Biology Reference
In-Depth Information
4/21 First Report of A(H1N1) in English News Media
4/25 WHO Convenes First Emergency Committee
4/27 WHO Raises Pandemic Alert to Phase 4
4/29 WHO Raises Pandemic Alert to Phase 5
Google insight H1N2
WHO confirmed cases
WHO confirmed deaths
WHO reporting countries
BioCaster news Influenza
Figure 15.1
Log10 scale plots for April 1, 2009, to June 1, 2009, showing (a) Normalized Google Insights
search volume for the term “H1N1” from Google Insight, (b) WHO laboratory confirmed cases
for influenza A (H1N1) (n = 17,410 on June 1, 2009), (c) WHO laboratory confirmed deaths for
A(H1N1) (n = 115 on June 1, 2009), (d) WHO countries reporting A(H1N1) cases (n = 62 on June 1,
2009), (e) cumulative frequency of positively identified news reports found by BioCaster for the
term “Influenza” (n = 4609 on June 1, 2009). WHO data sourced from Epidemic and Pandemic
Alert and Response situation reports for Influenza A (H1N1).
reported human cases of a novel influenza A (H1N1) outbreak centered on
Mexico in seven countries. Subsequently, the WHO formally requested all
countries to activate pandemic preparedness plans and to remain on high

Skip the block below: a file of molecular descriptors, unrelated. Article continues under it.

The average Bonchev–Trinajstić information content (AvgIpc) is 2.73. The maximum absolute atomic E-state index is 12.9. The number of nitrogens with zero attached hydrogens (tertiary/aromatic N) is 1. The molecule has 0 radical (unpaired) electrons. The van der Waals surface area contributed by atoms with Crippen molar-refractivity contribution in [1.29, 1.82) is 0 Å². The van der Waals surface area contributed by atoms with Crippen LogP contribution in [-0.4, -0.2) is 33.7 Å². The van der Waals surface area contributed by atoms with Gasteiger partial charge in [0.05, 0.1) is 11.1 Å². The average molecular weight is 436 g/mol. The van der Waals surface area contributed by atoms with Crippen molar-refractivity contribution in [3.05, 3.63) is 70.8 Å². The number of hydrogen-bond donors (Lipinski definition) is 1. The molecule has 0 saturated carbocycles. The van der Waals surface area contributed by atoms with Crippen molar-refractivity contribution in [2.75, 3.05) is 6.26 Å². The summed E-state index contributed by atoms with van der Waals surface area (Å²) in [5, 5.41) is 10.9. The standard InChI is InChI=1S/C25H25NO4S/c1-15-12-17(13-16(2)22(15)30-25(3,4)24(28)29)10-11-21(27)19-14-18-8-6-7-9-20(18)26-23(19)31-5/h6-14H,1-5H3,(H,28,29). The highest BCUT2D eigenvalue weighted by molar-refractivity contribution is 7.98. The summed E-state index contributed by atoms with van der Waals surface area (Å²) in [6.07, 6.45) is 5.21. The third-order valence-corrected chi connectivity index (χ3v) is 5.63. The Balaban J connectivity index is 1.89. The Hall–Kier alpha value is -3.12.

alert for unusual outbreaks of influenza-like illness. The WHO increased its
pandemic threat level for swine influenza to “Phase 5” as reports of multiple
fatalities in Mexico emerged. At the same time, general concern around the
world rose and the information storm in the media moved from reports on
the level of hundreds to the level of thousands. Against this background,
automatic gathering of event-based health intelligence from open media
sources began to take on increased importance as the number of reports
increased rapidly to fill the public's demand for information.
The overall goal of event-based GHISs is to find linguistic signals in unstruc-
tured Web reports for the purposes of near-real-time detection, quantification,
and reporting of public health events to the appropriate authorities. As we show
in this chapter, public health organizations are increasingly considering auto-
matic analysis of natural language data from the Web as well as search engine
data so as to extend traditional indicator-based methods (e.g., notifiable disease
reporting and over-the-counter [OTC] sales monitoring [Ginsberg et al. 2008]).
The rationale for this decision is driven by the need to build global surveillance
capacity. The abundant and near-real-time nature of online news makes it a
cost-effective means of early detection and tracking of health events on a global
scale. Open media sources can bridge the gap between national and interna-
tional surveillance as well as provide timely access to sources on the ground.
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